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Dublin: 3 °C Sunday 19 November, 2017
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The 1,000 volunteers who 'face peril on every call out'

The death of one of their members this year emphasised the importance of the Irish Coast Guard.

Two fishermen rescued after their boat sinks off the Cork coast
Boy (13) flown to hospital after falling into sinkhole
15 people had to be rescued in multiple incidents at sea yesterday

These are just some of the headlines from incidents from this year where the Irish Coast Guard have made a difference to lives that could have been lost at sea.

Over the past year they have been deployed in hundreds of rescues, involving children, fishermen, experienced sailors and holidayers.

They were also plunged into the heart of a tragedy when in September, their friend, colleague and a branch of their rescue service Caitríona Lucas died while on a recovery mission.

TRIBUTES HAVE BEEN paid to Source: Caitriona Lucas/FaceBook

“When a rescue mission becomes a casualty it’s a sad day for us all,” says Gerard O’Flynn, the SARs Operations Manager of the Irish Coast Guard.

“She’s in all our thoughts almost every day and so are her family.”

The heartbreaking incident raised the profile of the work that the Coast Guard do: dropping everything to respond to a call, carrying the weight of responsibility of each incident, and putting their lives at risk for the benefit of the community.

And remarkably, the bulk of the Irish Coast Guard are volunteers, driven purely by the desire to help their community.

Search

To understand exactly how difficult the jobs of Coast Guard members is, you need only look at how they operate.

The Coast Guard have three rescue coordination centres: in Dublin, Malin, and Valencia. They operate over 24 hours and have 40 full time staff.

16/4/2015. Maritime Safety Strategies Source: RollingNews.ie

These rescue centres take calls and keep in touch with any of the boats that are out at sea. If a problem is flagged, they assess it and deciding whether intervention is needed.

That’s when they decide to call on the bulk of their force – 950 voluntary members spread over almost the entire island.

They are notified that they should respond to a call, and go to their rescue stations as soon as they can, says O’Flynn.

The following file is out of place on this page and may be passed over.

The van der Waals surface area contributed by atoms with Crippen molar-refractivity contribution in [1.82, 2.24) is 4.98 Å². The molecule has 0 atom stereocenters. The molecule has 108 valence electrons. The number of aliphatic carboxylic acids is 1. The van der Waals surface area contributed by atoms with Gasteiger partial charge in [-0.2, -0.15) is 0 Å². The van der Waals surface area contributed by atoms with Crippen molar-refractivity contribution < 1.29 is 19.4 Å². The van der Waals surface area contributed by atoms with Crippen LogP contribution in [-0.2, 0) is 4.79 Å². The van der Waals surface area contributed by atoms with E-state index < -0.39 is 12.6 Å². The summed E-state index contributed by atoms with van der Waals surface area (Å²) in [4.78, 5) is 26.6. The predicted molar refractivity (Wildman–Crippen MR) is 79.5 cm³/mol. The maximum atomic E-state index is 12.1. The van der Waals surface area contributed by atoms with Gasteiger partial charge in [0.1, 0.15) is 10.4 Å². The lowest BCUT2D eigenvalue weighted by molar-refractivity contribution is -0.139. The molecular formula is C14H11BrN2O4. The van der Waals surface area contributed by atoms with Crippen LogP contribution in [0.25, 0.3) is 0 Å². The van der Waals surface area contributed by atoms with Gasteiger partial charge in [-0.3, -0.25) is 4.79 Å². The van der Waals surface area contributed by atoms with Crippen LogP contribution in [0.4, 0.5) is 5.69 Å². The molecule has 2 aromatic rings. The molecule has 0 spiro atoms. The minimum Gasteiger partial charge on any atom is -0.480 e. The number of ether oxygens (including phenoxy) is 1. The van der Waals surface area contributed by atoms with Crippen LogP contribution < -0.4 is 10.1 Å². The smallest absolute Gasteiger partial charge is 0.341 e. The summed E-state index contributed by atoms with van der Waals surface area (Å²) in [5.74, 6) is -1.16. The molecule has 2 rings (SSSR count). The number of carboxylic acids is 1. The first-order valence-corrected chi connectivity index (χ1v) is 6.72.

“I don’t like to put a response time for volunteers, because it can put their lives in danger if they felt they had to rush from work to one of the rescue stations.”

I know that when they’re aware, they’ll go to their stations as fast as they can. I don’t have any doubt.

The coast guard also work closely with the RNLI, notifying them as soon as a call has been made. They can also call upon the air corps and navy divers, as well as members of the public, so ships out at sea can be called upon to aid in a search.

There’s also the Coast Guard helicopter, which recently liaised with Welsh police and rescue services in the search for a woman who went missing.

Source: TheJournal.ie/YouTube

When they’re not responding to a call, Coast Guard volunteers train more than once a week in order to perform highly technical activities. This can include how to operate boats, how to perform cliff rescues, or conducting shoreline searches.

The only limit to a coastline search is the physical fitness of a person, and that’s the value of having local volunteers – they know every street, every key wall.

“These are highly motivated people – forget people like me – these people’s single motivation is to help their communities.”

Funding

This month, Senator Keith Swanick made the following comments in the Dáil calling for funding for the services.

“As a medic working on the West Coast, I regularly liaise closely with our Coast Guard and experience first-hand their bravery and commitment to serving the public whilst putting their own lives in danger.

They face peril on every call out. It is quite unbelievable therefore that the work they do, as a Primary Response Agency is not afforded protection under legislation.

When asked about additional funding, O’Flynn said that there are always requests for more, but that the service offered by the Coast Guard are excellent:

“There are always improvements for equipment, but our helicopters and services are world-class, and are as good as you can possibly have them.”

Safety warnings

So how does the Coast Guard grapple with Ireland’s unpredictable weather?

“The weather in Ireland is reasonably predictable actually, they’re pretty standard and open-sourced services available like Met Éireann.”

But when it comes to going out to sea, how do they decide if it’s safe to go out?

“At the end of the day, the aircraft captain or the coxswain have the final decision whether to go out and search or not.”

He says that this year in particular, there is a much higher level of adherence to safety warnings when compared to other years and “there’s no noticeable increase in the number of rescues”.

In keeping with that trend, and the very serious tone that O’Flynn takes his job, he gives some advice for those heading near the sea this Christmas:

Don’t go out alone. Especially for things like Christmas swims, only go out in groups and don’t swim on your own.
Only go to places you are familiar with, and don’t stay out too late, as it gets dark around 3.30/3.45 at this time of year.
Stay back, stay high, stay dry.

Next year, the Coast Guard’s water safety campaign will be focused around staying in contact with the coast guard services, and staying afloat.

“If you keep in contact with us, while you’re out at sea, we’ll know where you are if things go wrong.”

Read: “It’s not the kind of job you can do if you don’t like getting up at night” – a day in the life of a Coast Guard pilot

Read: Video shows the difference a life jacket makes when you fall in Irish waters

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